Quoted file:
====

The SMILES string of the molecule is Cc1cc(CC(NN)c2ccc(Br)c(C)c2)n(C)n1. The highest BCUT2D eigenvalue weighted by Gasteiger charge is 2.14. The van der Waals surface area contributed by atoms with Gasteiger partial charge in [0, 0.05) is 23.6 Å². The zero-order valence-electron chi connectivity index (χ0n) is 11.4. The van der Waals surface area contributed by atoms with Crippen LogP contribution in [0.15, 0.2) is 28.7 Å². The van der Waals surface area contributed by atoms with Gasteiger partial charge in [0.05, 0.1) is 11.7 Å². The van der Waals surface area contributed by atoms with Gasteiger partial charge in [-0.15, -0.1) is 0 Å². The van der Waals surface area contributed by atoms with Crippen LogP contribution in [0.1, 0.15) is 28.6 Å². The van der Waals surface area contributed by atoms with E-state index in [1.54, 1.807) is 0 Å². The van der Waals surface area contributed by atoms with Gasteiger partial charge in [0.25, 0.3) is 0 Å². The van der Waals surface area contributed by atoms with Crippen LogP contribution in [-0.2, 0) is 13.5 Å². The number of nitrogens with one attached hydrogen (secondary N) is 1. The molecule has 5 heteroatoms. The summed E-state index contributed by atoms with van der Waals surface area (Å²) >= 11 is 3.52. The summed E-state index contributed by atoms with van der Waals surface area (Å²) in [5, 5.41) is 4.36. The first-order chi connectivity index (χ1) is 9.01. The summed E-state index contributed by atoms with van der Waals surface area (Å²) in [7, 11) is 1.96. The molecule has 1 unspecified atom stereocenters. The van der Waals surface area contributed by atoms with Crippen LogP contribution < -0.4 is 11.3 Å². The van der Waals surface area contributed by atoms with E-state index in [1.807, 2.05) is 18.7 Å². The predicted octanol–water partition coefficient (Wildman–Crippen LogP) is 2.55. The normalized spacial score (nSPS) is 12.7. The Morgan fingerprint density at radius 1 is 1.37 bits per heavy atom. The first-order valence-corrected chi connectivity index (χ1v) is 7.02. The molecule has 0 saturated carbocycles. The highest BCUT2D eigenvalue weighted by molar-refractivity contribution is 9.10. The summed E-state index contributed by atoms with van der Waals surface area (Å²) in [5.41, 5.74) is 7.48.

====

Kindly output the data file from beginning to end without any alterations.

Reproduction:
The SMILES string of the molecule is Cc1cc(CC(NN)c2ccc(Br)c(C)c2)n(C)n1. The highest BCUT2D eigenvalue weighted by Gasteiger charge is 2.14. The van der Waals surface area contributed by atoms with Gasteiger partial charge in [0, 0.05) is 23.6 Å². The zero-order valence-electron chi connectivity index (χ0n) is 11.4. The van der Waals surface area contributed by atoms with Crippen LogP contribution in [0.15, 0.2) is 28.7 Å². The van der Waals surface area contributed by atoms with Gasteiger partial charge in [0.05, 0.1) is 11.7 Å². The van der Waals surface area contributed by atoms with Gasteiger partial charge in [-0.15, -0.1) is 0 Å². The van der Waals surface area contributed by atoms with Crippen LogP contribution in [0.1, 0.15) is 28.6 Å². The van der Waals surface area contributed by atoms with E-state index in [1.54, 1.807) is 0 Å². The van der Waals surface area contributed by atoms with Gasteiger partial charge in [0.25, 0.3) is 0 Å². The van der Waals surface area contributed by atoms with Crippen LogP contribution in [-0.2, 0) is 13.5 Å². The number of nitrogens with one attached hydrogen (secondary N) is 1. The molecule has 5 heteroatoms. The summed E-state index contributed by atoms with van der Waals surface area (Å²) >= 11 is 3.52. The summed E-state index contributed by atoms with van der Waals surface area (Å²) in [5, 5.41) is 4.36. The first-order chi connectivity index (χ1) is 9.01. The summed E-state index contributed by atoms with van der Waals surface area (Å²) in [7, 11) is 1.96. The molecule has 1 unspecified atom stereocenters. The van der Waals surface area contributed by atoms with Crippen LogP contribution < -0.4 is 11.3 Å². The van der Waals surface area contributed by atoms with E-state index in [1.807, 2.05) is 18.7 Å². The predicted octanol–water partition coefficient (Wildman–Crippen LogP) is 2.55. The normalized spacial score (nSPS) is 12.7. The Morgan fingerprint density at radius 1 is 1.37 bits per heavy atom. The first-order valence-corrected chi connectivity index (χ1v) is 7.02. The molecule has 0 saturated carbocycles. The highest BCUT2D eigenvalue weighted by molar-refractivity contribution is 9.10. The summed E-state index contributed by atoms with van der Waals surface area (Å²) in [5.41, 5.74) is 7.48.